But his delight is in the law of the Lord,
And in His law he meditates day and night.
FOR THOSE WHO DILIGENTLY SEEK GOD, THERE IS NO GREATER DELIGHT THAN LEARNING GOD’S WILL, DOING IT, AND REFLECTING ON IT IN THEIR MINDS. Along this path lies the good life. Joshua was reminded of this in God’s charge to him: “This Book of the Law shall not depart from your mouth, but you shall meditate in it day and night, that you may observe to do according to all that is written in it. For then you will make your way prosperous, and then you will have good success” (Joshua 1:8). Because God is good, any word that He has spoken is good. To love Him, revere Him, and respect Him is to rejoice whenever He speaks. “The statutes of the Lord are right, rejoicing the heart . . . more to be desired are they than gold” (Psalm 19:8,10).
In Psalm 1, the person who is said to be blessed is one who “meditates” in God’s law. Meditation requires more than a hurried glance at the Scriptures once in a while. It first involves concentrated study and then the leisurely contemplation of what has been learned. When we meditate on God’s law, we admire its beauty and ponder its application in our lives. We ruminate on it and mull it over, indulging ourselves in the real enjoyment of thinking about God. The godly person doesn’t just do this on rare occasions. He does it “day and night.”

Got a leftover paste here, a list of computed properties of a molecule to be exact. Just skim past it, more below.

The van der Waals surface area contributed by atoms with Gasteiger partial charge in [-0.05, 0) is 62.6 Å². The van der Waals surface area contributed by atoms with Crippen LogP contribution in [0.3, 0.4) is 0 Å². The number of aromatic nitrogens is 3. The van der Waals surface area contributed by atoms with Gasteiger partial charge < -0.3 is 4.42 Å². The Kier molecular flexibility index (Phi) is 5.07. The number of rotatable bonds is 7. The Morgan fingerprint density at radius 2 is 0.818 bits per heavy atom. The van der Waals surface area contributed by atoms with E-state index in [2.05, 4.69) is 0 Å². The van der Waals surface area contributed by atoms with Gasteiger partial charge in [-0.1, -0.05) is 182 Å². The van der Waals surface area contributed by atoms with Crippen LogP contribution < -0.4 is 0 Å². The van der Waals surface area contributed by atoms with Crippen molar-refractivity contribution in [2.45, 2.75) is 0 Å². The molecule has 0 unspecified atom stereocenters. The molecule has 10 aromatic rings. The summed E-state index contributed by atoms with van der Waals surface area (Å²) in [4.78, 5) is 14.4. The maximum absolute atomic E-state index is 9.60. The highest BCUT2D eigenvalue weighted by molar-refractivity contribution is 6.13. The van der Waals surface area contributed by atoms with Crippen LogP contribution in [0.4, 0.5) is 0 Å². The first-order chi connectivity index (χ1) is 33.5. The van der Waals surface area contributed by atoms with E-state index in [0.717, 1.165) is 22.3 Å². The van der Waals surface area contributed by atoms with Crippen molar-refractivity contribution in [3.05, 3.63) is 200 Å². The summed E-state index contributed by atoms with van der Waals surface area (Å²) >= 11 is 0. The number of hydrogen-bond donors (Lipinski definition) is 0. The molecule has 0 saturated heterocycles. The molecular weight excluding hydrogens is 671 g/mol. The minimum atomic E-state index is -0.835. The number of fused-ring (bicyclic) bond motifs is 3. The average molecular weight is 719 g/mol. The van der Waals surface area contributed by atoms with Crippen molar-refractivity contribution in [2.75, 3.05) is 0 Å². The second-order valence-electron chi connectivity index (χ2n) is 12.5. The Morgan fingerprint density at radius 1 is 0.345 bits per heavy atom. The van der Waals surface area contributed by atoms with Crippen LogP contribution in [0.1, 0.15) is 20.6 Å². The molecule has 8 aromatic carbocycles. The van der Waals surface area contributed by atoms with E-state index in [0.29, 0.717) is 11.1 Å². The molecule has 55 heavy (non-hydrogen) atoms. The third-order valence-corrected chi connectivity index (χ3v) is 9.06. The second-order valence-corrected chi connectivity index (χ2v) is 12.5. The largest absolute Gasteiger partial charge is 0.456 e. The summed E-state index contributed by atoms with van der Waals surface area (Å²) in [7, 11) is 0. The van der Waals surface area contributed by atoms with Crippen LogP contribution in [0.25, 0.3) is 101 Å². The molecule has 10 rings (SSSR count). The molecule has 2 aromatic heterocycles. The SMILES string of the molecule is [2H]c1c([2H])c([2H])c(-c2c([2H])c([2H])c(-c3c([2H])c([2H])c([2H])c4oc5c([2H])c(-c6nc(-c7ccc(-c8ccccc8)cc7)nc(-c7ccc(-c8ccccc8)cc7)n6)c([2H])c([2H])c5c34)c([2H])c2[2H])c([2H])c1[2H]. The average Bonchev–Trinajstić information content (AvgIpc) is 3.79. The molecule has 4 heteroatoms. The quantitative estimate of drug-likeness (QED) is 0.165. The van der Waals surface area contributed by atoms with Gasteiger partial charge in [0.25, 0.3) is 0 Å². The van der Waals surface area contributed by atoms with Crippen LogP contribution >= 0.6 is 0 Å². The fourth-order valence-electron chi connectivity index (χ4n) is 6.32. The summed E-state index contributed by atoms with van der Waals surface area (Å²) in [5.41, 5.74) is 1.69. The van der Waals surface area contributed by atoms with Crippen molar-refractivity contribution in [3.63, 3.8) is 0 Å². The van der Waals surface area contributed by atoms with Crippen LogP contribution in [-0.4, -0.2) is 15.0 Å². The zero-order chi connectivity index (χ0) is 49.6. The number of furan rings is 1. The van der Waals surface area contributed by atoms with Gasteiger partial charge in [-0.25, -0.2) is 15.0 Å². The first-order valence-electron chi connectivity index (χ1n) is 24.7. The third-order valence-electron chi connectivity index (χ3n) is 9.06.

We must learn to appreciate God’s word as our rule of life, our law, our torah. The word law has such a negative connotation that it’s hard for us to have such an appreciation. We’d rather think of the Scriptures as “inspirational” literature, there for us to consult if we ever need a lift. But the very lift we need is to delight in the law of the Lord. God has revealed His will not just to inspire us, but to govern us — we need to meditate on it day and night.
Delighting in God’s law is simply a part of our delight in God Himself. In another of the Psalms, David said, “I delight to do Your will, O my God, and Your law is within my heart” (Psalm 40:8). The more we discover what God is really like, the more joy it will bring us to turn His precepts over and over in our minds and revel in the sheer goodness of such a great God.
“God is my being, my me, my strength, my beatitude, my good, my delight” (Catherine of Genoa).
Gary Henry – WordPoints.com